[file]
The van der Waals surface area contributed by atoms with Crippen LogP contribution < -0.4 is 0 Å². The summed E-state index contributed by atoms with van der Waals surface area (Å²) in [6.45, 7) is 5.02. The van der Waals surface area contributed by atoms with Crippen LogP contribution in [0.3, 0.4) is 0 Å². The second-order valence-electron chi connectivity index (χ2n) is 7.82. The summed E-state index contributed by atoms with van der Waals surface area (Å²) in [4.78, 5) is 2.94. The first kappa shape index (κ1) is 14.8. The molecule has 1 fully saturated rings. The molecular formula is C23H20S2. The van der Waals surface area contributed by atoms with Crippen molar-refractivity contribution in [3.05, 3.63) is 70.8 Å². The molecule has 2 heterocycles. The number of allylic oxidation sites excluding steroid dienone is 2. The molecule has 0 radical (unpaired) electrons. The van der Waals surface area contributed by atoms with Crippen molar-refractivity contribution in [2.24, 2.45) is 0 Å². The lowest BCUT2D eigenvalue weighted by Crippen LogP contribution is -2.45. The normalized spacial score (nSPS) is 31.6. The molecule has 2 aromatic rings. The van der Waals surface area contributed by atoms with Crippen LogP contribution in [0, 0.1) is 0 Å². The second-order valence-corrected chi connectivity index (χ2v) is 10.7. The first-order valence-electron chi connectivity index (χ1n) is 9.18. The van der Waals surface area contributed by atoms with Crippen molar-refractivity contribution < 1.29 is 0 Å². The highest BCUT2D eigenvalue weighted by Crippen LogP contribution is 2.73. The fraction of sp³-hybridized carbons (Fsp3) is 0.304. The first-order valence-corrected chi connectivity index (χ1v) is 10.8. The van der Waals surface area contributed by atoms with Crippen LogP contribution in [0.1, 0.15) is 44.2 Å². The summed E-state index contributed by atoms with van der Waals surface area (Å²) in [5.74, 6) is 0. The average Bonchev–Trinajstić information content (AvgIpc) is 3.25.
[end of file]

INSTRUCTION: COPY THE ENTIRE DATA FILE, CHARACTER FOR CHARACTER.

The van der Waals surface area contributed by atoms with Crippen LogP contribution < -0.4 is 0 Å². The summed E-state index contributed by atoms with van der Waals surface area (Å²) in [6.45, 7) is 5.02. The van der Waals surface area contributed by atoms with Crippen LogP contribution in [0.3, 0.4) is 0 Å². The second-order valence-electron chi connectivity index (χ2n) is 7.82. The summed E-state index contributed by atoms with van der Waals surface area (Å²) in [4.78, 5) is 2.94. The first kappa shape index (κ1) is 14.8. The molecule has 1 fully saturated rings. The molecular formula is C23H20S2. The van der Waals surface area contributed by atoms with Crippen molar-refractivity contribution in [3.05, 3.63) is 70.8 Å². The molecule has 2 heterocycles. The number of allylic oxidation sites excluding steroid dienone is 2. The molecule has 0 radical (unpaired) electrons. The van der Waals surface area contributed by atoms with Crippen molar-refractivity contribution in [2.24, 2.45) is 0 Å². The lowest BCUT2D eigenvalue weighted by Crippen LogP contribution is -2.45. The normalized spacial score (nSPS) is 31.6. The molecule has 2 aromatic rings. The van der Waals surface area contributed by atoms with Crippen LogP contribution in [0, 0.1) is 0 Å². The second-order valence-corrected chi connectivity index (χ2v) is 10.7. The first-order valence-electron chi connectivity index (χ1n) is 9.18. The van der Waals surface area contributed by atoms with Crippen molar-refractivity contribution < 1.29 is 0 Å². The highest BCUT2D eigenvalue weighted by Crippen LogP contribution is 2.73. The fraction of sp³-hybridized carbons (Fsp3) is 0.304. The first-order valence-corrected chi connectivity index (χ1v) is 10.8. The van der Waals surface area contributed by atoms with Crippen LogP contribution in [0.1, 0.15) is 44.2 Å². The summed E-state index contributed by atoms with van der Waals surface area (Å²) in [5.74, 6) is 0. The average Bonchev–Trinajstić information content (AvgIpc) is 3.25.